Anthony Joshua has saved his boxing legacy but Tyson Fury tables have already turned

This was always going to be a huge month for Anthony Joshua.

He had a big decision to make – a decision that would define his boxing legacy.

Joshua had two options: Either become £15 million richer to do absolutely nothing, or he could avenge his disappointing loss to Oleksandr Uysk.

Business-wise? The decision is obvious. You take the money.

In doing that, you bypass an opponent that looks to be a tough match-up, potentially avoiding another loss to the same opponent whilst becoming very, very rich.

But that decision would have been the wrong one.

Sure, if all Joshua cares about is financially setting himself and his family up for generations – do it. More power to him. He’s earned the right to make that decision, overcoming obstacles in his life to get to where he is.

But I don’t, for one second, think that Joshua is in this for the money.

He’s a guy who truly cares about his boxing legacy – I’d hope that he’s commended for that.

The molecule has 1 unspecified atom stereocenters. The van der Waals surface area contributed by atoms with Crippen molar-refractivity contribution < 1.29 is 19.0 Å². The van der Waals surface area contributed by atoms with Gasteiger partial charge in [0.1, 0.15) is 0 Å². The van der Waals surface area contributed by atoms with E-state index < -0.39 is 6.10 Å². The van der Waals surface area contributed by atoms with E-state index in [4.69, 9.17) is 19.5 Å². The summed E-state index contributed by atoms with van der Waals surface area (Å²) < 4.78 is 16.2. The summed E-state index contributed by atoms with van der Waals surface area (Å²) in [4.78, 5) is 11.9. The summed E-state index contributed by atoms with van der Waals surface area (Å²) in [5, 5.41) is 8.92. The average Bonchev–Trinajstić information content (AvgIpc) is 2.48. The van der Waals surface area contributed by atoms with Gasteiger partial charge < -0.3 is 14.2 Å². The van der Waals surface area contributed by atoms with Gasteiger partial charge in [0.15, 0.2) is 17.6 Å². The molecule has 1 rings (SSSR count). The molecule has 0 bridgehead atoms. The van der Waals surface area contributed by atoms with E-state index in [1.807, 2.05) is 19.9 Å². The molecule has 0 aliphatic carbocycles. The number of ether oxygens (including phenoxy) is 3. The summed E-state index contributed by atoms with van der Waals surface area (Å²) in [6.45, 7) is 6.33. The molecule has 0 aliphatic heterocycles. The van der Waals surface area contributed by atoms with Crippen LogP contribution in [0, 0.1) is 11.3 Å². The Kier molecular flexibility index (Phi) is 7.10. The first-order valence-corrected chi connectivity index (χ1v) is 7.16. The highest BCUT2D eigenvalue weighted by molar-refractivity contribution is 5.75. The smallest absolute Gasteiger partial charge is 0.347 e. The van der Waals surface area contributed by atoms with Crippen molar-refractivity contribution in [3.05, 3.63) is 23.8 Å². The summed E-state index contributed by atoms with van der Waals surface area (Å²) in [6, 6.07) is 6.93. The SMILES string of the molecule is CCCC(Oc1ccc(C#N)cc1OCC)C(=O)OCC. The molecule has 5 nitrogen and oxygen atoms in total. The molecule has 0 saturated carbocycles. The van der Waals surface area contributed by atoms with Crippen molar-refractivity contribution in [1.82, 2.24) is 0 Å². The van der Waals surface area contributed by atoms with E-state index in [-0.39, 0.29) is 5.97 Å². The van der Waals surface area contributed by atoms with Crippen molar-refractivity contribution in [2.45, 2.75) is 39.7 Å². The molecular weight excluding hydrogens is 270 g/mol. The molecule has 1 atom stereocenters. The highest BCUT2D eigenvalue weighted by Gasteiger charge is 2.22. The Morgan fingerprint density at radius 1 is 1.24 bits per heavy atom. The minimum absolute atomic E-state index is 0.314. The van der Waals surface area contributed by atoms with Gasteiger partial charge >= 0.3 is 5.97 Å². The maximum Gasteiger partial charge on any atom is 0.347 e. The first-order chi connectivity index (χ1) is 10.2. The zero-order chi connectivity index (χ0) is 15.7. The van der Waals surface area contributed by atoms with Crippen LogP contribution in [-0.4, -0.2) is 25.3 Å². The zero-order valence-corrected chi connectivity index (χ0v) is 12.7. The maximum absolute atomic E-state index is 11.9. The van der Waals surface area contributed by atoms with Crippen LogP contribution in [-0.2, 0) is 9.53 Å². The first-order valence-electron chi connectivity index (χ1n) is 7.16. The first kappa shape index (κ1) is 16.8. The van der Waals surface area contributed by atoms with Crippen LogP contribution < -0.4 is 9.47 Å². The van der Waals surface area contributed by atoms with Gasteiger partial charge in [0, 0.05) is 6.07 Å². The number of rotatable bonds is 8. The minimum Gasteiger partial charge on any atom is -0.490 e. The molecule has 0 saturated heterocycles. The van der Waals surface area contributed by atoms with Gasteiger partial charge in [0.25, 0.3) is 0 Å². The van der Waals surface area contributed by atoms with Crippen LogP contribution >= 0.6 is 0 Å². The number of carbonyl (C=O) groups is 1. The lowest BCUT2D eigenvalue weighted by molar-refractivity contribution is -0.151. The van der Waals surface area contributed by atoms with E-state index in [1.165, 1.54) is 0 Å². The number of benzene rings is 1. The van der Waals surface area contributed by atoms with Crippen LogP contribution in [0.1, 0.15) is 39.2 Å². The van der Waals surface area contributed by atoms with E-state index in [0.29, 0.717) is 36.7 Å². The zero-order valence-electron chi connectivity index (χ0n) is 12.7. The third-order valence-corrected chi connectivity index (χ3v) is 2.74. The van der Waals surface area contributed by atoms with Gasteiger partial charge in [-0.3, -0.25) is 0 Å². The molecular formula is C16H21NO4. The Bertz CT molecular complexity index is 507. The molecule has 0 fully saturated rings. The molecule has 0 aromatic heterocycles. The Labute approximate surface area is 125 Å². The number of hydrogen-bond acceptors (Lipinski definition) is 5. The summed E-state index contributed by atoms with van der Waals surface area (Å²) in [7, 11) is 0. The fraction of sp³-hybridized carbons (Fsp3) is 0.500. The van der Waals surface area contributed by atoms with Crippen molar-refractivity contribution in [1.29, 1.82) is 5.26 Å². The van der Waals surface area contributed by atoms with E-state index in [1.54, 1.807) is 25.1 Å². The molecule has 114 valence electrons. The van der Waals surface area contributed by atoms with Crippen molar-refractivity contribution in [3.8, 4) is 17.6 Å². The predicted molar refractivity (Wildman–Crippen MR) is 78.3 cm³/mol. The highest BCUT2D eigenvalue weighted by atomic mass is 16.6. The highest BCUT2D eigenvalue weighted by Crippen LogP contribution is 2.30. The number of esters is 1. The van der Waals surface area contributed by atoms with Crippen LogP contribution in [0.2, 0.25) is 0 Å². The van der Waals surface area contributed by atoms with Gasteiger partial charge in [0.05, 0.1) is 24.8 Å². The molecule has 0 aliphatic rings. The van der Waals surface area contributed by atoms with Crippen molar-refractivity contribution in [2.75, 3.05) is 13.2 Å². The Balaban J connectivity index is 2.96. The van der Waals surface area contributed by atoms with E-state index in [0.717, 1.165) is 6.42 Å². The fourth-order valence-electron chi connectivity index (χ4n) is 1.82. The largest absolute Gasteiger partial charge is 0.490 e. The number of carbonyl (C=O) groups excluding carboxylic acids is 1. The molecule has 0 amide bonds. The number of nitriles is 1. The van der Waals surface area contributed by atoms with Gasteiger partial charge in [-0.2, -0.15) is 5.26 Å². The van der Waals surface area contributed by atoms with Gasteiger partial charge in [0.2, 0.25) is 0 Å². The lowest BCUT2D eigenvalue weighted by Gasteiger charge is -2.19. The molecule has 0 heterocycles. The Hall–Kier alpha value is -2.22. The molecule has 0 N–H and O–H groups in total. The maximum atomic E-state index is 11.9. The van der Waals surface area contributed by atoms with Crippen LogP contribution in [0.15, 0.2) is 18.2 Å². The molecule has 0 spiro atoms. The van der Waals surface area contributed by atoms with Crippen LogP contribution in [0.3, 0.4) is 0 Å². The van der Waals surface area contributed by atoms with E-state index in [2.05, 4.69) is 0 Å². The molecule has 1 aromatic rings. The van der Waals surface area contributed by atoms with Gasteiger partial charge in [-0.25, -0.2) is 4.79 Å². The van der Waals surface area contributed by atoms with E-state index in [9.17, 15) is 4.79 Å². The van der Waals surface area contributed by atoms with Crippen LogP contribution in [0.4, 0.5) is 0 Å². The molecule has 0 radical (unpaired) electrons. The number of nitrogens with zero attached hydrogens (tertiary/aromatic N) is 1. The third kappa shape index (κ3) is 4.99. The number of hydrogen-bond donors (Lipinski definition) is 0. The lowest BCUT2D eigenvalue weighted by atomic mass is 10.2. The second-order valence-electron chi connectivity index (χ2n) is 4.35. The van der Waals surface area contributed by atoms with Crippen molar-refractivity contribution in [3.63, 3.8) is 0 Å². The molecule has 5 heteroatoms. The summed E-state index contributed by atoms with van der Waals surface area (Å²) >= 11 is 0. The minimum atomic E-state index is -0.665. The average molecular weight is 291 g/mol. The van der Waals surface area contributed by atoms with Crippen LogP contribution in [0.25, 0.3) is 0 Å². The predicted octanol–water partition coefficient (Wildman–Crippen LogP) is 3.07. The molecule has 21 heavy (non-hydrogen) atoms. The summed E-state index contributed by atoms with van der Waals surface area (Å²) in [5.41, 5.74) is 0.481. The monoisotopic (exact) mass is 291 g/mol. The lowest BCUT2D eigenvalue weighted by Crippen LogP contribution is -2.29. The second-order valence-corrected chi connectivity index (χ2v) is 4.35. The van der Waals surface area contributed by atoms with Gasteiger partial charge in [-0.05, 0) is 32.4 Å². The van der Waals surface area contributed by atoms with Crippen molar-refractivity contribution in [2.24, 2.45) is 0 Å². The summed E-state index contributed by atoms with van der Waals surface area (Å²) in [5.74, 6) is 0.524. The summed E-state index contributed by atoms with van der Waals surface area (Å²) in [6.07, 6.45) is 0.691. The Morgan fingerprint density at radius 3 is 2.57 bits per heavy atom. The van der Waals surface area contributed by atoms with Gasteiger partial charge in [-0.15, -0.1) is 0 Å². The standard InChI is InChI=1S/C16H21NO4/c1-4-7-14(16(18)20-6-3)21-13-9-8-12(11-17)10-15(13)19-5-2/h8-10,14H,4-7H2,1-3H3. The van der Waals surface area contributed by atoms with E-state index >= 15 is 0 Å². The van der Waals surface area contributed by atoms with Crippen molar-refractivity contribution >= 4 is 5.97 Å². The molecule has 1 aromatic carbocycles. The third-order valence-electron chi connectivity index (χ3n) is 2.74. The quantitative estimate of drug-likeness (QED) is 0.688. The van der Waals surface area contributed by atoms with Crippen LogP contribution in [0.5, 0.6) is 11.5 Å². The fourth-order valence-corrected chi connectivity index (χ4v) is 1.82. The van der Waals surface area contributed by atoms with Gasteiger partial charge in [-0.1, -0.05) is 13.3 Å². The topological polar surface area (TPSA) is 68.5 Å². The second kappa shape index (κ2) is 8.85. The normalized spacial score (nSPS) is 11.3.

AJ has always spoken about wanting to unify the heavyweight title belts and become the undisputed heavyweight champion. He’s always aimed for the top.

For him to step aside to let two other men attempt to do that? Formoney?

Yeah, that’s where you lose credibility, and fans.

But that’s something Joshua has been dealing with over the last few years.

The tables have well and truly turned when it comes to Tyson Fury and Joshua.

Anthony Joshua and Oleksandr Usyk are set to face each other in a rematch in 2022
Anthony Joshua and Oleksandr Usyk are set to face each other in a rematch in 2022

A couple years ago, Fury was caught up in a bunch of scandals, made controversial comments and weighed up to 400lbs – seemingly finished in the sport.

Meanwhile, Joshua was cruising – knocking out Dillian Whyte and Wladimir Klitschko and winning world titles.

He was on top of the world when it came to the heavyweight scene.

Just a couple years later, that has all changed.

After two Joshua defeats, and Fury’s trilogy with Wilder, it’s the Gyspy King on top, while Joshua attempts to avenge losses in the hope of one day fighting Fury.

But it’s not just the boxing scene which has changed, but public opinion, too.